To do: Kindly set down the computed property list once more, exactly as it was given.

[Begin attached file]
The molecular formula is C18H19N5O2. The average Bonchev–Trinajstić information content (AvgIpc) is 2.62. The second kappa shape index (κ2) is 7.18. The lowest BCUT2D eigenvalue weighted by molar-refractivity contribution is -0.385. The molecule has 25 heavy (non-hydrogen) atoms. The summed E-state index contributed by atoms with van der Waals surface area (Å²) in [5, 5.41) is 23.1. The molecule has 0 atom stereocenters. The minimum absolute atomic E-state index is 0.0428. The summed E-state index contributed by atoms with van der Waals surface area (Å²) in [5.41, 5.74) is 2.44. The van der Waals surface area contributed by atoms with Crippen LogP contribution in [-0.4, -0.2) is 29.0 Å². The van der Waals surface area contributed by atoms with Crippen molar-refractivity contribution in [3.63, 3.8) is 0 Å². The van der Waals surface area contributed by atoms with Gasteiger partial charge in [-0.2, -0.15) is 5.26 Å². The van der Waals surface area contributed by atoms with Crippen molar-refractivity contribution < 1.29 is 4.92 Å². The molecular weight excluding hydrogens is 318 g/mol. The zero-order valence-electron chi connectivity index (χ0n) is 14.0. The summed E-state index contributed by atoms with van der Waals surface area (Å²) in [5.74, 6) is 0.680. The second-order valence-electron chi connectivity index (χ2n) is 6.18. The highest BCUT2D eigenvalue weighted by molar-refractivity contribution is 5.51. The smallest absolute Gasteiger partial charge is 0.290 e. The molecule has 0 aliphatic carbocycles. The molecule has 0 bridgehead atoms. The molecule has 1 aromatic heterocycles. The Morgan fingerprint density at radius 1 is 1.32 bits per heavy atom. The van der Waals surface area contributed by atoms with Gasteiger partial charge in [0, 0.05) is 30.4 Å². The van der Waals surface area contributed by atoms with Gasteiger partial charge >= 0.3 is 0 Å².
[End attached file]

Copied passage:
The molecular formula is C18H19N5O2. The average Bonchev–Trinajstić information content (AvgIpc) is 2.62. The second kappa shape index (κ2) is 7.18. The lowest BCUT2D eigenvalue weighted by molar-refractivity contribution is -0.385. The molecule has 25 heavy (non-hydrogen) atoms. The summed E-state index contributed by atoms with van der Waals surface area (Å²) in [5, 5.41) is 23.1. The molecule has 0 atom stereocenters. The minimum absolute atomic E-state index is 0.0428. The summed E-state index contributed by atoms with van der Waals surface area (Å²) in [5.41, 5.74) is 2.44. The van der Waals surface area contributed by atoms with Crippen LogP contribution in [-0.4, -0.2) is 29.0 Å². The van der Waals surface area contributed by atoms with Crippen molar-refractivity contribution in [3.63, 3.8) is 0 Å². The van der Waals surface area contributed by atoms with Gasteiger partial charge in [-0.2, -0.15) is 5.26 Å². The van der Waals surface area contributed by atoms with Crippen molar-refractivity contribution < 1.29 is 4.92 Å². The molecular weight excluding hydrogens is 318 g/mol. The zero-order valence-electron chi connectivity index (χ0n) is 14.0. The summed E-state index contributed by atoms with van der Waals surface area (Å²) in [5.74, 6) is 0.680. The second-order valence-electron chi connectivity index (χ2n) is 6.18. The highest BCUT2D eigenvalue weighted by molar-refractivity contribution is 5.51. The smallest absolute Gasteiger partial charge is 0.290 e. The molecule has 0 aliphatic carbocycles. The molecule has 0 bridgehead atoms. The molecule has 1 aromatic heterocycles. The Morgan fingerprint density at radius 1 is 1.32 bits per heavy atom. The van der Waals surface area contributed by atoms with Gasteiger partial charge in [0, 0.05) is 30.4 Å². The van der Waals surface area contributed by atoms with Gasteiger partial charge >= 0.3 is 0 Å².